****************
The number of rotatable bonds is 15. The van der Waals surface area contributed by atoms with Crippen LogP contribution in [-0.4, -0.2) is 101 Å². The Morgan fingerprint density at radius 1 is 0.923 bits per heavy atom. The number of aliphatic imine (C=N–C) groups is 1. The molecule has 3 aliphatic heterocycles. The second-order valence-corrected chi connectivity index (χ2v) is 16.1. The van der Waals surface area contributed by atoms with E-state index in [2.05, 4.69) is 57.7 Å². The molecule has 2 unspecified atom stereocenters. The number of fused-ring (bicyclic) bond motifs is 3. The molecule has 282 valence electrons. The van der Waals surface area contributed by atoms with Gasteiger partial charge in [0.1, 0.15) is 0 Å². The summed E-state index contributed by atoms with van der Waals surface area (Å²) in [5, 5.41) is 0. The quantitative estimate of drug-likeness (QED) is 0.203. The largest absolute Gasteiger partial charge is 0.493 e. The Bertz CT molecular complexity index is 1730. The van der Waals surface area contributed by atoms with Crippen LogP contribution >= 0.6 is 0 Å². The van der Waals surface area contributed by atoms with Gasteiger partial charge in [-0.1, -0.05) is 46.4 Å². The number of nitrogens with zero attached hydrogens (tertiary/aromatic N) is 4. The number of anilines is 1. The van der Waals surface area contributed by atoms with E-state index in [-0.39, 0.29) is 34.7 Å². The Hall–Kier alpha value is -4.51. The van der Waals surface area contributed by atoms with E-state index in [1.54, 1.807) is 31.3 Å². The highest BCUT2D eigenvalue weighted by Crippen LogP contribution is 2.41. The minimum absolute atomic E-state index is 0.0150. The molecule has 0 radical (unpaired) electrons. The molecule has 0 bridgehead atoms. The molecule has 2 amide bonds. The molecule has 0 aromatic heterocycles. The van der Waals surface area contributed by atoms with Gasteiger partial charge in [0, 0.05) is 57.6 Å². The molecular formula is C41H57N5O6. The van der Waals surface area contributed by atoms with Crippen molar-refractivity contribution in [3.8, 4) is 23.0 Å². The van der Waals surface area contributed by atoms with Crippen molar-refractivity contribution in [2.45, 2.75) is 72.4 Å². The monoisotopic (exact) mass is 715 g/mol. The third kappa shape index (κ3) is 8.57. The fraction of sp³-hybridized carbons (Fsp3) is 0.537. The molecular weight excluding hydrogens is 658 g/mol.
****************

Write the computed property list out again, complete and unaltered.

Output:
The number of rotatable bonds is 15. The van der Waals surface area contributed by atoms with Crippen LogP contribution in [-0.4, -0.2) is 101 Å². The Morgan fingerprint density at radius 1 is 0.923 bits per heavy atom. The number of aliphatic imine (C=N–C) groups is 1. The molecule has 3 aliphatic heterocycles. The second-order valence-corrected chi connectivity index (χ2v) is 16.1. The van der Waals surface area contributed by atoms with E-state index in [2.05, 4.69) is 57.7 Å². The molecule has 2 unspecified atom stereocenters. The number of fused-ring (bicyclic) bond motifs is 3. The molecule has 282 valence electrons. The van der Waals surface area contributed by atoms with Gasteiger partial charge in [0.1, 0.15) is 0 Å². The summed E-state index contributed by atoms with van der Waals surface area (Å²) in [5, 5.41) is 0. The quantitative estimate of drug-likeness (QED) is 0.203. The largest absolute Gasteiger partial charge is 0.493 e. The Bertz CT molecular complexity index is 1730. The van der Waals surface area contributed by atoms with Crippen LogP contribution >= 0.6 is 0 Å². The van der Waals surface area contributed by atoms with Gasteiger partial charge in [-0.1, -0.05) is 46.4 Å². The number of nitrogens with zero attached hydrogens (tertiary/aromatic N) is 4. The number of anilines is 1. The van der Waals surface area contributed by atoms with E-state index in [-0.39, 0.29) is 34.7 Å². The Hall–Kier alpha value is -4.51. The van der Waals surface area contributed by atoms with E-state index in [1.54, 1.807) is 31.3 Å². The highest BCUT2D eigenvalue weighted by Crippen LogP contribution is 2.41. The minimum absolute atomic E-state index is 0.0150. The molecule has 0 radical (unpaired) electrons. The molecule has 0 bridgehead atoms. The molecule has 2 amide bonds. The molecule has 0 aromatic heterocycles. The van der Waals surface area contributed by atoms with Gasteiger partial charge in [0, 0.05) is 57.6 Å². The molecular formula is C41H57N5O6. The van der Waals surface area contributed by atoms with Crippen molar-refractivity contribution in [3.8, 4) is 23.0 Å². The van der Waals surface area contributed by atoms with Crippen molar-refractivity contribution in [2.45, 2.75) is 72.4 Å². The monoisotopic (exact) mass is 715 g/mol. The third kappa shape index (κ3) is 8.57. The fraction of sp³-hybridized carbons (Fsp3) is 0.537. The molecular weight excluding hydrogens is 658 g/mol.